With excerpts from personal interviews and more than sixty-five of the survivors' own black-and-white photographs as well as archival pictures, Howard Greenfeld's landmark book presents an important chapter in history: the story of young men and women after the Holocaust.Ann, George, Civia, Alicia, Akiva, Judith, Larry, and Tonia. In many ways, these young people are just like all of us. But their stories are extraordinary, because they lived through one of the unspeakable tragedies in human history -- the Holocaust of World War II.On May 8, 1945, when the Allies announced the unconditional surrender of Germany, the war in Europe was over. But the stories of these eight young survivors were far from over. Often adrift and alone, they found themselves fighting to survive in a world that didn't always want them and didn't know where they belonged.In their own words, these Holocaust survivors describe their journeys after liberation, from hiding places and concentration camps through displaced persons camps, illicit border crossings, emigration, and beyond.
Striking cover art and abundant photographs will help attract readers to this grim and not wholly successful work. Greenfeld (The Hidden Children) contends that little attention has been paid to the vast difficulties facing young Jewish survivors of the Holocaust. To fill that stated void, he focuses on eight adults, mostly from Eastern Europe but all currently living in the U.S., who relate their postwar experiences in their own words. Their stories prove gripping and the author effectively demonstrates the complexity of postwar conditions. However, the premise is not entirely accurate: many Holocaust memoirs lengthily and sensitively discuss how survivors overcame extreme obstacles, from anti-Semitism in their native lands to hardships in displaced-persons camps to domestic upheavals in partially reunited families. (The books of Aranka Siegal, Anita Lobel, Ruth Minsky Sender, Johanna Reiss and Rene Roth-Hano, among others, come to mind; but the bibliography here refers readers instead to general nonfiction mostly written for adults.) Greenfeld also breaks up his interviewees' narratives, presenting segments from each person's experience in four sections (e.g., "Liberation," "After the Liberation: The Search"); the structure makes it difficult to keep all eight individuals straight and also creates or allows for gaps (Why does a Zionist group prevent a Jewish mother, also a survivor, from taking custody of her 12-year-old daughter?). While this work falls short of the overview it seems to promise, it provides fresh awareness of the Holocaust and the war.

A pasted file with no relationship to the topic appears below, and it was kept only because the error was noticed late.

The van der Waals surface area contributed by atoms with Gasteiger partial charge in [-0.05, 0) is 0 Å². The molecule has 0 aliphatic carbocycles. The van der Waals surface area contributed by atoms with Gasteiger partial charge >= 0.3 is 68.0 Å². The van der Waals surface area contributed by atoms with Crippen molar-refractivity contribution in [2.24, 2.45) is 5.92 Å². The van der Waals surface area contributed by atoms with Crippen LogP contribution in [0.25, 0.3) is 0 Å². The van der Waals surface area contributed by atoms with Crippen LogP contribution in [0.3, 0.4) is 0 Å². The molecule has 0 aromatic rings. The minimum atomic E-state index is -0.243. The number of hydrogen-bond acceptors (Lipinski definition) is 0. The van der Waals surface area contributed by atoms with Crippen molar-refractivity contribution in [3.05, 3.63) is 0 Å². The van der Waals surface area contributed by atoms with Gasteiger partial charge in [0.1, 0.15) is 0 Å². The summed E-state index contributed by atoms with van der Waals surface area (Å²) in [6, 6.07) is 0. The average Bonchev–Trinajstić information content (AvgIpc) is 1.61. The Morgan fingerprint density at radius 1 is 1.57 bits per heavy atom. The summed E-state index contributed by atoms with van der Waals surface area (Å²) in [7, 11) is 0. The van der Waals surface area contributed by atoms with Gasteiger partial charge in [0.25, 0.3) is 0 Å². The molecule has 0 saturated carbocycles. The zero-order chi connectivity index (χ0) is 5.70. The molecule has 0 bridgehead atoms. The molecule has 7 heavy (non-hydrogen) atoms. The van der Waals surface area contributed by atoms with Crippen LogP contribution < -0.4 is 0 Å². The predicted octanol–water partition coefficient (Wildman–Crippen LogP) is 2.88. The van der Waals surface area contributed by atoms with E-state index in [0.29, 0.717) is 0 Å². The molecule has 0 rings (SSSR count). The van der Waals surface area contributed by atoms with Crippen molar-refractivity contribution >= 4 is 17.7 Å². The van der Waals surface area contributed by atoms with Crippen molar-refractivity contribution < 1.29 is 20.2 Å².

Eight Jewish survivors (five women, three men) share their personal experiences of what happened after the defeat of Hitler. Each of the oral histories is delivered in three parts, under separate sections in the book: "Liberation," "After the Liberation," and "The DP Camps." (The time spent in the displaced persons facilities, organized by the Allies and often housed in former concentration camps and Nazi bunkers, provided the victims with shelter and allowed them to begin to piece together their lives and come to terms with what they had been through.) The organization of this title differs from many related books such as Elaine Landau's Holocaust Memories in that all of these different and very affecting stories are offered in chronological segments. While this places readers in the position of having to keep everyone straight, it also facilitates the comparing and contrasting of the various speakers' experiences. Greenfeld provides extensive amounts of historical information (some featured in sidebars) that support these first-person oral testimonies and puts them into the context of youth being released from years of imprisonment into an uncertain future. What the future held (immigration to the U.S. in all these cases) is briefly but neatly wrapped up in the afterword, completing this important and relevant piece of history. Captioned black-and-white archival photos are found throughout.
Greenfeld's The Hidden Children is a classic account of the children who survived in hiding from the Nazis in Europe. This book uses a similar approach to tell the story of what happened to young Holocaust survivors after the war. Greenfeld weaves the personal stories (based on his interviews with eight Jewish survivors now living in the U.S.) with his own commentary and a general history of the time. The readable, slightly oversize design features lots of black-and-white photographs, news photos, and family snapshots that capture what was lost. Occasional sidebars fill in the history, including one on U.S. immigration quotas in 1945 that denied entry to refugees. The truth of the individual voices gives the history immediacy. Many Jews faced anti-Semitism after the war, but what was it like for a teen to return home and knock on the door, only to be chased away by people who had grabbed the place when the young person's family was sent to the camps? What did young orphans do in the displaced-persons' camps, waiting for months for a country to take them in? Greenfeld has deliberately chosen a wide range of survivors who were young at the time of liberation, from several different countries and with a variety of war experiences. Several nearly died in the camps, a few had been in safe hiding places. Some were hungry for education after the war; some were wild for a good time. Some want to forget; some cannot. There's no sentimentality; one survivor is still haunted by the horrific revenge some ex-prisoners took on their guards. Greenfeld quotes Gabrielle Schiff, who talks about what she witnessed as a social worker in the DP camps: "At the risk of destroying a well-known cliche, I affirm that suffering does not make people any better; it often brings out the worst in them." There is no better book to answer the Holocaust deniers. As Greenfield writes, the post-Holocaust experiences are actually a continuation of the Holocaust itself, not a postscript.